• Join over 1.2 million students every month
  • Accelerate your learning by 29%
  • Unlimited access from just £6.99 per month

Describe the Ways In Which the Methods of the Suffragettes and the Suffragists Were Different ?

Extracts from this document...


DESCRIBE THE WAYS IN WHICH THE METHODS OF THE SUFFRAGETTES AND THE SUFFRAGISTS WERE DIFFERENT ? The early campaigners of the vote were known as the suffragists. They were mainly but not always middle classed women. When the MP john Stuart mill had suggested giving the votes to women in 1867, 73 MP's had supported the motion . after so many MPs voted in favour of women suffrage in 1867 large numbers of local women's suffrage societies were formed. By the time they came together in 1897 to form the national union of women suffrage societies (NUWSS), there were over 500 local branches. By 1902 the campaign had gained support of Woking class women as well. In 1901-1902, Eva gore-booth gathered signatures of 67,000 textile workers in northern England for a petition to parliament. The leader of the movement was Millicent Fawcett. She believed in constitutional campaigning and argued her case with MPs, issued leaflets, presented petitions and organised meetings. She thought it was vital to keep the issue in the public eye and at every election, suffragists questioned the candidates on their attitudes to women's suffrage. She talked of the suffragist movement as a glacier, slow but unstoppable but by 1900 some success, gaining support of many liberal Mps and some leading Conservative Mps, as well as the modern but rather trivial Labour party. ...read more.


There is little doubt that the suffragettes increasing violence alienated support for the women's cause and by 1913, many suffragettes were in prison and the Pankhursts were co-ordinating the campaign from exile in Paris. The suffragettes had certainly raised the profile of the issue, but they had also damaged their own cause and reputations because they gave their opponents a reason to reject women's rights. From then on each time the issue was raised in Parliament there was a bigger majority against Women's suffrage. The NUWSS was a much stronger organisation by 1910 than it had been in 1900, and this improvement began around 1902, before the WSPU was founded. The transformation of the NUWSS was one of the most significant developments in the suffrage movement 1897-1910 and at the beginning of the 20th century the societies which belonged to the NUWSS were independent bodies. the NUWSS initiated a more aggressive stage in the suffrage campaign by convening a National Convention in Defence of the Civic Rights of Women in 1903. It began to exercise a greater control over its member societies and all of the candidates in the 1906 general election were questioned about their position on women's suffrage, and 415 pledged support for it. ...read more.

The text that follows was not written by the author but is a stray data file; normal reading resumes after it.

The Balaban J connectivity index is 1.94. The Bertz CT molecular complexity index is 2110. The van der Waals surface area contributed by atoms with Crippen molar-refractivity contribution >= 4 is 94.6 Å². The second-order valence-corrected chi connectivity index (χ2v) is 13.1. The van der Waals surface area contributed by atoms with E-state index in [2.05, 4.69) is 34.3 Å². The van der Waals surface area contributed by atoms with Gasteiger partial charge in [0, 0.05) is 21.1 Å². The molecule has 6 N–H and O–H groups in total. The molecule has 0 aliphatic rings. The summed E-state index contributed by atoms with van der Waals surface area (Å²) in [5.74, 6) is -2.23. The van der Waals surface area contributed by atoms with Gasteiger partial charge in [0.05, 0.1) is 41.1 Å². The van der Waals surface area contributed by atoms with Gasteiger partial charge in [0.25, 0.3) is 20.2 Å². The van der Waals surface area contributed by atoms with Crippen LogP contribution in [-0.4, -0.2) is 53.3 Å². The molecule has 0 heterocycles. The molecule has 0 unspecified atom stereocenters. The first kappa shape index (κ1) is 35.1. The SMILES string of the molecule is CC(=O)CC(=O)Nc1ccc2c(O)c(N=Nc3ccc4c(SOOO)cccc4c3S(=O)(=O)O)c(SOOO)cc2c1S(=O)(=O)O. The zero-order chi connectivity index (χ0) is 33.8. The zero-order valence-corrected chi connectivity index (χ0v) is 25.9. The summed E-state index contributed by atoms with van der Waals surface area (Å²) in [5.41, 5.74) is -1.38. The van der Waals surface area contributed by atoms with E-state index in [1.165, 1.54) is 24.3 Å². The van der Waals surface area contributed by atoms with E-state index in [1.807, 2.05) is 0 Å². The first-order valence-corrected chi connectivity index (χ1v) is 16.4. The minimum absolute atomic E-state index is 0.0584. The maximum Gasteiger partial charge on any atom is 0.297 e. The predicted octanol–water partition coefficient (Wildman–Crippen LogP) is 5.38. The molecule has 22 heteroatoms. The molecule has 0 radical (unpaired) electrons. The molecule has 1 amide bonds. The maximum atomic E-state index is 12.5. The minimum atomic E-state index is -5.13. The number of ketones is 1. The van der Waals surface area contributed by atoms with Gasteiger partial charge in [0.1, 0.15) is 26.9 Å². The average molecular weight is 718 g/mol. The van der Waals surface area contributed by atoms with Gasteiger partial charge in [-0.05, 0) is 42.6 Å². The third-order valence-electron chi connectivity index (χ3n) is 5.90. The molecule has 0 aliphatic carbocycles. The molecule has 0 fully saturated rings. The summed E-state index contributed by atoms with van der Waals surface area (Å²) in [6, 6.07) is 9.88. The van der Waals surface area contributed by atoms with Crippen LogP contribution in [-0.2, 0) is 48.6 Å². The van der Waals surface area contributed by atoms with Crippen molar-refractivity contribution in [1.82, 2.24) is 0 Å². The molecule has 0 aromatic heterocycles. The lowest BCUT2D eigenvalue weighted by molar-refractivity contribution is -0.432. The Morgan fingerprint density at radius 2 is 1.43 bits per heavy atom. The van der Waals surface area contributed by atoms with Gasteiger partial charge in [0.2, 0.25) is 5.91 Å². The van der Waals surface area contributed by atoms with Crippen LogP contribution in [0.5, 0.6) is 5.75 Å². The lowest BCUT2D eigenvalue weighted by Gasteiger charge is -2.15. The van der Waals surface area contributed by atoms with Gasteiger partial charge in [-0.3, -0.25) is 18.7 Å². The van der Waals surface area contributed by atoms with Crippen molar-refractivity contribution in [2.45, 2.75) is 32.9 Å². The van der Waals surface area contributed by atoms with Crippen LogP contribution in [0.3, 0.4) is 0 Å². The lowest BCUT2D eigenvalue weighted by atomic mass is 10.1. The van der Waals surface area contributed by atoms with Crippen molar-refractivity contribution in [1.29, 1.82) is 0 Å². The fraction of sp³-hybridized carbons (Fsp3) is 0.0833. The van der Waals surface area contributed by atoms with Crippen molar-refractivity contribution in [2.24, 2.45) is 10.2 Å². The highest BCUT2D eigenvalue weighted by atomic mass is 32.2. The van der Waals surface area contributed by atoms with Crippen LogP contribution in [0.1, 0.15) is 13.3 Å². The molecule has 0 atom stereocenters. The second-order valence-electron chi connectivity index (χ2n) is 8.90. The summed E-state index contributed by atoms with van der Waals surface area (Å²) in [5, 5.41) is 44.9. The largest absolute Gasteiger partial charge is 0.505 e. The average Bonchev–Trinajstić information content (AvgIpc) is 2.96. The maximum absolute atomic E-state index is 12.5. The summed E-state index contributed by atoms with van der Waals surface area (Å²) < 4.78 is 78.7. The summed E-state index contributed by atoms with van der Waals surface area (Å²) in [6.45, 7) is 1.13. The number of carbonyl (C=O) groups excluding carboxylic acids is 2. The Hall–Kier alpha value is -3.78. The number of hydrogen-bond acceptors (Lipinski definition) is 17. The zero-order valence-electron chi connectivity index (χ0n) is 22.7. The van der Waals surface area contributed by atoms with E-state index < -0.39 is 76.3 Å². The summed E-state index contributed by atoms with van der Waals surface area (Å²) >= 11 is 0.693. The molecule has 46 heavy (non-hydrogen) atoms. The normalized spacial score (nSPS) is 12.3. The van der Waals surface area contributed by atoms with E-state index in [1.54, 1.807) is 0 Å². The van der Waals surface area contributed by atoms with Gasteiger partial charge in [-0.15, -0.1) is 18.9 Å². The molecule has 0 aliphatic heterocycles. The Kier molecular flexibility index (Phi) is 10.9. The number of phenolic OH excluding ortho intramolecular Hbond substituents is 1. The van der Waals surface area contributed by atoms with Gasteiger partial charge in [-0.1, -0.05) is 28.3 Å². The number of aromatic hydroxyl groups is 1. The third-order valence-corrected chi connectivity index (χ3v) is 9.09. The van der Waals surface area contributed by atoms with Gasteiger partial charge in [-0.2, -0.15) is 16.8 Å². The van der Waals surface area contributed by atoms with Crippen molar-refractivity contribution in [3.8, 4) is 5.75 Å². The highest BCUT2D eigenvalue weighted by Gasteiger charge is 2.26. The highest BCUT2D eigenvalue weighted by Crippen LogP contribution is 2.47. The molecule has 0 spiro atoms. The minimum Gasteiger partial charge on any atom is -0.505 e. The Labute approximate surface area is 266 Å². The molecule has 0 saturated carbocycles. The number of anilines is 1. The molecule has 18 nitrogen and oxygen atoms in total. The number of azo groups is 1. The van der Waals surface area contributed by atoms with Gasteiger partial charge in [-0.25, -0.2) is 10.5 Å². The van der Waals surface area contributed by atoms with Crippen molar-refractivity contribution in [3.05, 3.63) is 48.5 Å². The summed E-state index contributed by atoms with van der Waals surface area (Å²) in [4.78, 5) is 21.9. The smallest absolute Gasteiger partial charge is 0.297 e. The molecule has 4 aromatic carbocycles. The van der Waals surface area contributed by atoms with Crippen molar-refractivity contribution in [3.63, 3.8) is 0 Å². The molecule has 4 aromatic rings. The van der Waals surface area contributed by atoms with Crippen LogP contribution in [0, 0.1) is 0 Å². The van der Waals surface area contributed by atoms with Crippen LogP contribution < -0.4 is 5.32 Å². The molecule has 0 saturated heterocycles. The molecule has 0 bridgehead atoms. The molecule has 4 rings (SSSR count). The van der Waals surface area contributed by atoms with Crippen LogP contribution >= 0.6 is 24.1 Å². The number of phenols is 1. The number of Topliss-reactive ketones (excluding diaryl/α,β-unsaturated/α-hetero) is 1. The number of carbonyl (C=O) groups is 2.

In November 1908 it officially dissociated itself from the Suffragettes. Fawcett viewed the Suffragettes use of force as undermining the movement's moral foundation, by resorting to force and behaving like men, the Suffragettes undermined the ideology of sexual difference and the concept of female moral superiority, therefore, in Fawcett's view, weakening women's claim for the franchise. By 1908 the Suffragists officially committed its members to using only 'constitutional' methods in working for reform. Constitutionalists and Suffragettes supporters struggled for control of the London Society for Women's Suffrage in 1908 and the Suffragists also began to start publishing their own journal. Suffragists accepted male members and considered it to be working for the 'common cause of humanity'. There was some ideological similarity between the Suffragettes and the Suffragists, as both drew upon a heightened gender consciousness which encouraged an unusual degree of gender unity between women of different classes. The suffrage campaign made substantial progress during the first decade of the 20th century. The Suffragists began its transformation from an organisation dominated by middle-class London women to a national movement with a much broader social base among women from a variety of ethnic, religious and class backgrounds and prior to 1900 suffragists were still seeking to persuade MPs of the merits of the issue. But By 1910 a majority had been converted to the cause. ...read more.